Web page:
Monthly Archives: September 2014

JBoss 7.x remoting + security-domain

I just recently updated an application to Red Hat’s EAP 6.2.0 platform, which uses the JBoss 7.3 Application Server under the hood. I’ve been a JBoss user for a long time now. In fact, this application started life on JBoss 3.something, and I (sometimes with the help of other devs) have seen it upgraded to every major version of JBoss since. The migration from 6 to 7 is hands down the most difficult to perform. Well, not that it’s really all that difficult, so we’ll just say time consuming. It took a good week to get everything right.

I’ll have more to say about the migration path soon, but one specific area that I think warrants special attention is the security subsystem.

The application has several components to it, one being a Java Swing client that uses Remote Method Invocation. The client has its own log in screen and used the UsernamePasswordHandler class and the ClientLoginModule from JBoss Security packages. Something like this:


UsernamePasswordHandler handler = new UsernamePasswordHandler(username, MD5.hash(password).toCharArray());
LoginContext lc = new LoginContext("MYCONTEXT", handler));
lc.login();

That’s all pretty simple really. The UsernamePasswordHandler is, well, a callback handler that handles NameCallbacks and PasswordCallbacks by setting the values to what you passed into the constructor. We just pass that handler into the LoginContext, which is backed by the default ‘ClientLogniModule’, which just sets the security principal and credential to what’s handed to it by the handler. When ‘login’ is invoked the username and (hashed) password are authenticated against whatever login-module is configured on the server side, which in my case is a DatabaseServerLoginModule.

Unfortunately this became a bit more complicated as a result of this migration. For reasons I don’t understand neither the UsernamePasswordHandler callback nor the ClientLoginModule are available in JBoss 7, nor can I find any classes with similar functionality. It’s not very difficult to implement your own, and in fact that’s what I had to do, but the fact that I had to is … annoying!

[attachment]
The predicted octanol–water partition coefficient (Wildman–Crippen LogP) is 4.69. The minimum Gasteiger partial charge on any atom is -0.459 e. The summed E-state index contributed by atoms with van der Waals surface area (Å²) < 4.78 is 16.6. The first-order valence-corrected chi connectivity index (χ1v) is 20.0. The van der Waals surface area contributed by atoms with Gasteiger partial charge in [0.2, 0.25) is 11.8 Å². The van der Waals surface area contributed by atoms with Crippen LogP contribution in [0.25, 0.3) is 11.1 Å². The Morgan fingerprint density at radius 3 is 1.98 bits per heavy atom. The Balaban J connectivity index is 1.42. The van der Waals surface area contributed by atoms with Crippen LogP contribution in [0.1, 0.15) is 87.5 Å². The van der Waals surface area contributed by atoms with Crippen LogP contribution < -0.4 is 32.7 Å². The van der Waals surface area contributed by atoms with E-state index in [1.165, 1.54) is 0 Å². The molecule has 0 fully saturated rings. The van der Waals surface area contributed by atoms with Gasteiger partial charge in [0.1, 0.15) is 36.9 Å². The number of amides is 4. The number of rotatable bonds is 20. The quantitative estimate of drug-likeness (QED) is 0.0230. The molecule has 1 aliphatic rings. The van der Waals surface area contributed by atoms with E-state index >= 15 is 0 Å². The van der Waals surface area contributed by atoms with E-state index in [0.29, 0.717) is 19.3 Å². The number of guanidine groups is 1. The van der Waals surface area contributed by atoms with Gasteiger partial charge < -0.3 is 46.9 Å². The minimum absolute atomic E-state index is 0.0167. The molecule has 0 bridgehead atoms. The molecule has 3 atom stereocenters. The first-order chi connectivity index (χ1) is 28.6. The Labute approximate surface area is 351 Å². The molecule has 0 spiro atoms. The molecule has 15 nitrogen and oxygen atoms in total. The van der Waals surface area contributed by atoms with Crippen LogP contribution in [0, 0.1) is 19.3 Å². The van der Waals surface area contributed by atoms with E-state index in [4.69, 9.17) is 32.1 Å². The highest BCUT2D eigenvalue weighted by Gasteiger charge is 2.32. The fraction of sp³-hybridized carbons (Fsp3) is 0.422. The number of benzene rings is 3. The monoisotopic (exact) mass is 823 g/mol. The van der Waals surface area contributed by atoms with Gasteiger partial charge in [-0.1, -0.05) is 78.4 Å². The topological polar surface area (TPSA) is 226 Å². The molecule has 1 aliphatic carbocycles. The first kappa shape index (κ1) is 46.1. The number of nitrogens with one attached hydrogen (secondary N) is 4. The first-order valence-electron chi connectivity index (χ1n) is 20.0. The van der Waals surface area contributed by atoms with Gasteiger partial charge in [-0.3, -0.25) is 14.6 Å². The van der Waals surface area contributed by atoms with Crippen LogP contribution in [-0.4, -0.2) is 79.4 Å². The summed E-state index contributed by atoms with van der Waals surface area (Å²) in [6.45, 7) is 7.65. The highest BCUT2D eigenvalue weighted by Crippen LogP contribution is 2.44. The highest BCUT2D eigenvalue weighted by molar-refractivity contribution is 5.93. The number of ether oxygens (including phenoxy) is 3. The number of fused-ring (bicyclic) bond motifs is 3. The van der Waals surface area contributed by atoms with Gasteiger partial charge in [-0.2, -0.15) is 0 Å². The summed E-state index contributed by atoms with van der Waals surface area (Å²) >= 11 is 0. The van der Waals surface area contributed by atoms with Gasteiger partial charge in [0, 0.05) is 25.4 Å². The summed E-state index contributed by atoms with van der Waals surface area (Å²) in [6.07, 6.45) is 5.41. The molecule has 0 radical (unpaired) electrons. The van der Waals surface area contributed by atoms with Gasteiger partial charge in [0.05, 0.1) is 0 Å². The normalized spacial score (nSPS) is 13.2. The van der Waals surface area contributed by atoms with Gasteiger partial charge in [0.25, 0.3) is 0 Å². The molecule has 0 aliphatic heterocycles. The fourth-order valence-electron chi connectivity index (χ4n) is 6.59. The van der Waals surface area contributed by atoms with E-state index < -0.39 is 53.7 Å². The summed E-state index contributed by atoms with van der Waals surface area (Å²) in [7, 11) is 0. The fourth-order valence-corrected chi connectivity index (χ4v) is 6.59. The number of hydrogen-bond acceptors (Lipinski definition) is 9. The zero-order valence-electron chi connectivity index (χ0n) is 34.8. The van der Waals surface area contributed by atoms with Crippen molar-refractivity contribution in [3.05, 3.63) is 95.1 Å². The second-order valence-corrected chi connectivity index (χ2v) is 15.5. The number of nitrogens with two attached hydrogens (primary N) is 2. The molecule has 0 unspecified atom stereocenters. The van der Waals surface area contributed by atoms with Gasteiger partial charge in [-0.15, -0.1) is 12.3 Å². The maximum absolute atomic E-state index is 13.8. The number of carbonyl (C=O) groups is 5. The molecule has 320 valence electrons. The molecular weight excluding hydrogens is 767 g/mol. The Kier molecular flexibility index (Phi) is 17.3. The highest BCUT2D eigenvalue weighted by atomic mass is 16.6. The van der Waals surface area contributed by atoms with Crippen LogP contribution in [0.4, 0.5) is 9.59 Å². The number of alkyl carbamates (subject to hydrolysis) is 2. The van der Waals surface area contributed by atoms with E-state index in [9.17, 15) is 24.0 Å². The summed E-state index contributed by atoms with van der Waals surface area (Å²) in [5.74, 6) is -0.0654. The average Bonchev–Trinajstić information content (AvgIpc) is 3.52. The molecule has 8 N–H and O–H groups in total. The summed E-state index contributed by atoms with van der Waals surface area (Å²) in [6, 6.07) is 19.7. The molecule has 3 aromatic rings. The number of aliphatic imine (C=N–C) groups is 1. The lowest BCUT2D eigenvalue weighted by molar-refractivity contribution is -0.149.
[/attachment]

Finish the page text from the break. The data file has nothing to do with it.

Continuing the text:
Another big change in JBoss 7 is that you can’t even get an InitialContext to do any JNDI lookups without authentication. In other words, you can’t simply just do ‘new InitialContext()’ any longer. I’m not talking about executing remote methods on an EJB here, I mean at the transport layer – the remoting connector itself requires authentication. Here is the configuration :


<subsystem xmlns="urn:jboss:domain:remoting:1.1">
<connector name="remoting-connector" socket-binding="remoting" security-realm="ApplicationRealm"/>
</subsystem>

See that bit about the ‘ApplicationRealm’ ? That’s the security realm. Within the security realm you must supply a configuration for user authentication. As far as I can tell you can either authenticate against what is called a ‘local user’ (an account you create with the JBoss ‘add-user.sh or add-user.bat’ scripts, that applies to the entire server), or you hand it all off to a JAAS module. Since I have multiple applications running on the server that all have different sets of users, I opted for the latter. Here is the configuration for the ApplicationRealm security realm:


<security-realm name="ApplicationRealm" >
<authentication >
<jaas name="MySecurityDomain"/>
</authentication>
</security-realm>

Now, this is where it gets really good. As I just said, I have multiple applications that all have a their own sets of users. However, the remoting connector is bound to a single security realm, and the security realm to a single JAAS module. I do not believe it’s an option to create multiple remoting connectors, each on its own port, which means that a single JAAS module needs to handle authentication for all applications that run on the server. I’m really hoping I’m just missing something here, but if I am then it’s due to inadequate documentation.